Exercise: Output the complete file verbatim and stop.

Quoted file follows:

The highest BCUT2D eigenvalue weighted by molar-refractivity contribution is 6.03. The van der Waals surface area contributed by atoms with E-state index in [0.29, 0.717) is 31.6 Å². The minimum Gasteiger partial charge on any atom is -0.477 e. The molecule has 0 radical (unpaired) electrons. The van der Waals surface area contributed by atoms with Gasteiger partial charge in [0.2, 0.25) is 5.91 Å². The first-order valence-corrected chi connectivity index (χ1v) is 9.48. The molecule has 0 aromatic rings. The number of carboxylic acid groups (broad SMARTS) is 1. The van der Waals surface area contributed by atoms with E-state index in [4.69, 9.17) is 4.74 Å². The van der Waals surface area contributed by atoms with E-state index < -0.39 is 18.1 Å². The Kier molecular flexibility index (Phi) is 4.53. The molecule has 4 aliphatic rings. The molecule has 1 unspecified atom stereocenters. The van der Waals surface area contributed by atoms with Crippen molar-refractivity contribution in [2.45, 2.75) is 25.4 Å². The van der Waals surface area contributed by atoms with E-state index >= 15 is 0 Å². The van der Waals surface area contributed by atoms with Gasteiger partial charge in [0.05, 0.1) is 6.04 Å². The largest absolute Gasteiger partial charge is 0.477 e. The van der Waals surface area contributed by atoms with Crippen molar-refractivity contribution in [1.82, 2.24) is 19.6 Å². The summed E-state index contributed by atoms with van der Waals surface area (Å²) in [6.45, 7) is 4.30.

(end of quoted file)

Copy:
The highest BCUT2D eigenvalue weighted by molar-refractivity contribution is 6.03. The van der Waals surface area contributed by atoms with E-state index in [0.29, 0.717) is 31.6 Å². The minimum Gasteiger partial charge on any atom is -0.477 e. The molecule has 0 radical (unpaired) electrons. The van der Waals surface area contributed by atoms with Gasteiger partial charge in [0.2, 0.25) is 5.91 Å². The first-order valence-corrected chi connectivity index (χ1v) is 9.48. The molecule has 0 aromatic rings. The number of carboxylic acid groups (broad SMARTS) is 1. The van der Waals surface area contributed by atoms with E-state index in [4.69, 9.17) is 4.74 Å². The van der Waals surface area contributed by atoms with E-state index < -0.39 is 18.1 Å². The Kier molecular flexibility index (Phi) is 4.53. The molecule has 4 aliphatic rings. The molecule has 1 unspecified atom stereocenters. The van der Waals surface area contributed by atoms with Crippen molar-refractivity contribution in [2.45, 2.75) is 25.4 Å². The van der Waals surface area contributed by atoms with E-state index >= 15 is 0 Å². The van der Waals surface area contributed by atoms with Gasteiger partial charge in [0.05, 0.1) is 6.04 Å². The largest absolute Gasteiger partial charge is 0.477 e. The van der Waals surface area contributed by atoms with Crippen molar-refractivity contribution in [1.82, 2.24) is 19.6 Å². The summed E-state index contributed by atoms with van der Waals surface area (Å²) in [6.45, 7) is 4.30.